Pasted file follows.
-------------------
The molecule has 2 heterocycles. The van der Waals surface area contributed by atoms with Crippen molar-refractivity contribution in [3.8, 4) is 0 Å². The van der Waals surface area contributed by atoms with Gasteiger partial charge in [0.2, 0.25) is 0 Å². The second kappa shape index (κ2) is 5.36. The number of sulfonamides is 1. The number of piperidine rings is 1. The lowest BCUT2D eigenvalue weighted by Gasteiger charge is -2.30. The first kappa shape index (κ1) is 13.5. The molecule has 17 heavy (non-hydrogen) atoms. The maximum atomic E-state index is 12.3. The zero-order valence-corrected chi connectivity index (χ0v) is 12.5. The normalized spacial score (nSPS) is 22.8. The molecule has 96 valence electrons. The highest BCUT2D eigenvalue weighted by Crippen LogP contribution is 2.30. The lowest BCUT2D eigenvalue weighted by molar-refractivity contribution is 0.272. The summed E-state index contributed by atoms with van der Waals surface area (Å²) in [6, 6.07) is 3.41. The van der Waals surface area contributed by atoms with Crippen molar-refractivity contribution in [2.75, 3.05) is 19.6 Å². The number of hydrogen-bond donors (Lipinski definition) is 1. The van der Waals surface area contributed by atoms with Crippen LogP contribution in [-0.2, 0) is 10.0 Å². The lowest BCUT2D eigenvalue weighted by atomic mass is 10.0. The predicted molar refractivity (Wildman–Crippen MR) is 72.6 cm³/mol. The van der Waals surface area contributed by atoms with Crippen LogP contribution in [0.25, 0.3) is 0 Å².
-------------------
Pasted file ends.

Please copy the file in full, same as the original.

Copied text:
The molecule has 2 heterocycles. The van der Waals surface area contributed by atoms with Crippen molar-refractivity contribution in [3.8, 4) is 0 Å². The van der Waals surface area contributed by atoms with Gasteiger partial charge in [0.2, 0.25) is 0 Å². The second kappa shape index (κ2) is 5.36. The number of sulfonamides is 1. The number of piperidine rings is 1. The lowest BCUT2D eigenvalue weighted by Gasteiger charge is -2.30. The first kappa shape index (κ1) is 13.5. The molecule has 17 heavy (non-hydrogen) atoms. The maximum atomic E-state index is 12.3. The zero-order valence-corrected chi connectivity index (χ0v) is 12.5. The normalized spacial score (nSPS) is 22.8. The molecule has 96 valence electrons. The highest BCUT2D eigenvalue weighted by Crippen LogP contribution is 2.30. The lowest BCUT2D eigenvalue weighted by molar-refractivity contribution is 0.272. The summed E-state index contributed by atoms with van der Waals surface area (Å²) in [6, 6.07) is 3.41. The van der Waals surface area contributed by atoms with Crippen molar-refractivity contribution in [2.75, 3.05) is 19.6 Å². The number of hydrogen-bond donors (Lipinski definition) is 1. The van der Waals surface area contributed by atoms with Crippen LogP contribution in [-0.2, 0) is 10.0 Å². The lowest BCUT2D eigenvalue weighted by atomic mass is 10.0. The predicted molar refractivity (Wildman–Crippen MR) is 72.6 cm³/mol. The van der Waals surface area contributed by atoms with Crippen LogP contribution in [0.25, 0.3) is 0 Å².